* Pool is supposed to be an easy starting point for cue sports. Have you been involved in any effort or have any plan to attract pool players to try their hand at snooker/billiards?

Pool is an entirely different game. I don't know whether my success will influence people to take up pool. However, it is a good starting game, it is easier to pick up than billiards or snooker, if you get good you can always shift to billiards/snooker.

* When you went for the World championship, you were standing at the bottom of a mountain, looking towards the summit. Now that you have reached the top, do you have any more mountains to climb?

Lots more to climb. First of all, this is the amateur World snooker title I won in China. The next one is the world professional title I am looking at, but not so soon. It will take a lot of time, lot of hard work and trips to England to get the training that is needed to get there. I had been to London, to the International Snooker Academy for professional coaching under Chris Hendry, a Belgian who is also Peter Ebdon's coach, so we get to play with him as well. The Thailand and Chinese cueists are in the same academy.

* Do you still train under Arvind Savur back home?

He is my coach. He taught me snooker, gave me the idea. From here the game is about the errors we make in our technique and shot selection that one can point out. I have played for the last seven to eight years, after that snooker is all about technique and discipline.

Coach Arvind Savur greets his ward on arrival in Bangalore. — Pic. K. GOPINATHAN-

* You are part of a rich legacy of Indian cue sports champions — Wilson Jones, Michael Ferreira, Om Agrawal, Subhash Agrawal, Geet Sethi, Yasin Merchant, Alok Kumar, Ashok Shandilya, Devendra Joshi... Given a choice, what qualities about them would you wish to have?

If there is one quality I would like to imbibe from all of them, it is discipline, to add to whatever I have in my game so far.

* Did any thought flash in your mind at Jiangmen when the realisation of becoming World champion sunk in?

It took about two weeks to sink in, because I never expected to win. However, I knew the moment frame scores reached 10-6 against Saleh Mohammed, needed one more frame. I thought the title is in sight if I keep myself composed. I remember a nice clearance of 70 in the 16th, 9-6 in my favour and he was leading 67-0. I needed a 70 with six reds to go, from absolutely nowhere I managed to make that. The best break of my match, the best break of my life. There was a lot of pressure involved, in a World Championship final and down a frame by 67 points it is very difficult to come back. The way I handled that frame was very nice, a memory still clear in my mind.

* Coming back as World amateur snooker champion, has the experience and pressure, the joy of victory and expectations changed your life in anyway? Any change in you as a person?

Expectations have gone up, but I have got to play and enjoy it. At the end of the day, we are doing it because we enjoy, not because we have to win or have to make a living out of it. So as long as I enjoy the game, love the game I will play snooker at the high levels and try to improve. On a personal level, the World title has made my attitude more focussed, more motivated. Now I have to look at bigger things from here. At the same time, look at tournaments that have to be won.

* Media is a permanent part of sport now, giving fans an opportunity to enjoy action on television, keep themselves informed and entertained through newspapers, radio and now the internet. As a performer, do you view the media as a friend or a critic?

Media is a friend because it promotes the sport. At the end of the day when a Michael Ferreira/Geet Sethi/ Pankaj Advani wins a World Championship, it is the sport that is being promoted more than the personalities involved. That is what we are happy about. We are ambassadors of the game, we represent our country so a certain amount of responsibility is involved and we have got to fulfil that. It is our job to promote the game as much as possible and it is thanks to the media we are doing that. The media has done a good job over the last two years.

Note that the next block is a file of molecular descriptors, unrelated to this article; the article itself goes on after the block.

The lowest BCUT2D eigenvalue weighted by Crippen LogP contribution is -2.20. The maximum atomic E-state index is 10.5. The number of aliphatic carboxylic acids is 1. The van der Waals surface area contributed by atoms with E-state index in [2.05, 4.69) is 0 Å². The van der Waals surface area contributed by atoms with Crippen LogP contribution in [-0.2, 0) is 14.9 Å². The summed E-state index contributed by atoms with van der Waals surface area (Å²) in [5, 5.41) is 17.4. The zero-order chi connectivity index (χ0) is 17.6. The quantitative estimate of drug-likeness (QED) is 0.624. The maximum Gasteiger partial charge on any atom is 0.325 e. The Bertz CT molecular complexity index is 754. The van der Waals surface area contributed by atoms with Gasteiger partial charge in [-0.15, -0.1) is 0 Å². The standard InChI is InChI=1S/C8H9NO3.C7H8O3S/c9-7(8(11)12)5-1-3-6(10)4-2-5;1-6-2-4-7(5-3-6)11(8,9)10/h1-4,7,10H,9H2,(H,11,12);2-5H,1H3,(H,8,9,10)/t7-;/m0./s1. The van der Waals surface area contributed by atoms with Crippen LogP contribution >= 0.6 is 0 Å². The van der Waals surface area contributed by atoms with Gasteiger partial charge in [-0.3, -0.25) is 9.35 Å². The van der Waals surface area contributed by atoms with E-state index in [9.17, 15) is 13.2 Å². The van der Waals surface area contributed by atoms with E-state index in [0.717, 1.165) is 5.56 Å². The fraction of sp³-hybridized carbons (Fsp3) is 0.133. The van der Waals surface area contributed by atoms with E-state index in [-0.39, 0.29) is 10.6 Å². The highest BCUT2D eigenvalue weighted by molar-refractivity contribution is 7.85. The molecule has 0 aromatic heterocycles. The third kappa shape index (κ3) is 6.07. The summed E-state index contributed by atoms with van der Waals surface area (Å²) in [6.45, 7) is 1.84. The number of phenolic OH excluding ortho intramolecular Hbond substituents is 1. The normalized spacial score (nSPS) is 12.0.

* Cricket versus the rest is a permanent debate in Indian sport. Do you feel the imbalance in terms of public interest/media exposure/sponsors involvement? Why is it happening?

If imbalance is the word being used, I think it is an understatement. The gap (between cricket and rest) is huge. I don't know why, but you can't change the popularity of any sport when compared to cricket. What the media can do is cover the sport in a better way, report all events in any sport played, besides cricket.

In terms of sponsorship, if we have Indians becoming World champions every few months, sometimes in badminton, chess and snooker, I don't know why corporate houses don't come forward and sponsor tournaments at least. When it comes to cricket, it pinches me again to see a 17-year-old or an 18-year-old making it to the team, not playing a single game in the World Cup and coming back with lakhs.

* Instead of grumbling about the exposure given to Indian cricket, do you feel other sports, especially the Olympic disciplines with huge following, should give a thought to positive points about Indian cricket administration?

I feel the federations should do their job in terms of promoting a sport. They should go to the corporates and communicate what is being done by them for the game, the calendar of events and ask whether sponsorship is possible for whatever terms and conditions. When it comes to cricket, actually it is corporate initiative that makes things happen.

* What does it mean to be judged The Sportstar's Sportsperson of 2003? A distinction which places you alongside the likes of Indian sporting icons like V. Anand, Sachin Tendulkar, Leander Paes... Do any of them figure in your list as someone whose feats are inspiring?

This is the first time something like this has taken place for me. It is going to motivate me to do better. These are the awards which keep me going. If my efforts are recognised, appreciated and external motivation happens, it is easy to take in. Self-motivation is definitely tougher. (Viswanathan) Anand, Sachin (Tendulkar) are great players, great achievers in their respective sports. For me a person like Geet Sethi or Michael Ferreira is someone I personally look up to, because I have seen them play, have interacted with them, got to know so many things about them. So I look up to them for inspiration.